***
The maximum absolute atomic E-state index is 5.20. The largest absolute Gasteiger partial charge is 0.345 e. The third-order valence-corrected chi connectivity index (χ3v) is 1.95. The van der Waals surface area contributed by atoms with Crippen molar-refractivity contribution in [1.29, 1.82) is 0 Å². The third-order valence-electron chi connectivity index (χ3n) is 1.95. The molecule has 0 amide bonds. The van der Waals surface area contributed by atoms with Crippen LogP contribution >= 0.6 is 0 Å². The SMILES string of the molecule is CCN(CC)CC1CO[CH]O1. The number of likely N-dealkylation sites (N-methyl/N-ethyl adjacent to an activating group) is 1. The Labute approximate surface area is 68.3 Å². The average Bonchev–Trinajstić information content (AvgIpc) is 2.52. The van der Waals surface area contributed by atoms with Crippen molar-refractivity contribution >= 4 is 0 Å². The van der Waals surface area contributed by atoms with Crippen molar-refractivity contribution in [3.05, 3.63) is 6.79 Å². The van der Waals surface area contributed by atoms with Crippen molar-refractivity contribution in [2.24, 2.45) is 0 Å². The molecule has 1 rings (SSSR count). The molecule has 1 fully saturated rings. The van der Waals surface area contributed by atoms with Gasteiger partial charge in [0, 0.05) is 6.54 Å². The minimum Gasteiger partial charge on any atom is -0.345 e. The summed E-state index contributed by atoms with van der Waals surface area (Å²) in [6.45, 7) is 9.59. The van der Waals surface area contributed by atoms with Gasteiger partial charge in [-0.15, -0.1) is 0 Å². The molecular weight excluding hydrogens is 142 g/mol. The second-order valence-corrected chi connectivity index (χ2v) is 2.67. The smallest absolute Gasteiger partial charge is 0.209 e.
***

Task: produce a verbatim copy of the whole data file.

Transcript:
The maximum absolute atomic E-state index is 5.20. The largest absolute Gasteiger partial charge is 0.345 e. The third-order valence-corrected chi connectivity index (χ3v) is 1.95. The van der Waals surface area contributed by atoms with Crippen molar-refractivity contribution in [1.29, 1.82) is 0 Å². The third-order valence-electron chi connectivity index (χ3n) is 1.95. The molecule has 0 amide bonds. The van der Waals surface area contributed by atoms with Crippen LogP contribution >= 0.6 is 0 Å². The SMILES string of the molecule is CCN(CC)CC1CO[CH]O1. The number of likely N-dealkylation sites (N-methyl/N-ethyl adjacent to an activating group) is 1. The Labute approximate surface area is 68.3 Å². The average Bonchev–Trinajstić information content (AvgIpc) is 2.52. The van der Waals surface area contributed by atoms with Crippen molar-refractivity contribution >= 4 is 0 Å². The van der Waals surface area contributed by atoms with Crippen molar-refractivity contribution in [3.05, 3.63) is 6.79 Å². The van der Waals surface area contributed by atoms with Crippen molar-refractivity contribution in [2.24, 2.45) is 0 Å². The molecule has 1 rings (SSSR count). The molecule has 1 fully saturated rings. The van der Waals surface area contributed by atoms with Gasteiger partial charge in [0, 0.05) is 6.54 Å². The minimum Gasteiger partial charge on any atom is -0.345 e. The summed E-state index contributed by atoms with van der Waals surface area (Å²) in [6.45, 7) is 9.59. The van der Waals surface area contributed by atoms with Gasteiger partial charge in [-0.15, -0.1) is 0 Å². The molecular weight excluding hydrogens is 142 g/mol. The second-order valence-corrected chi connectivity index (χ2v) is 2.67. The smallest absolute Gasteiger partial charge is 0.209 e.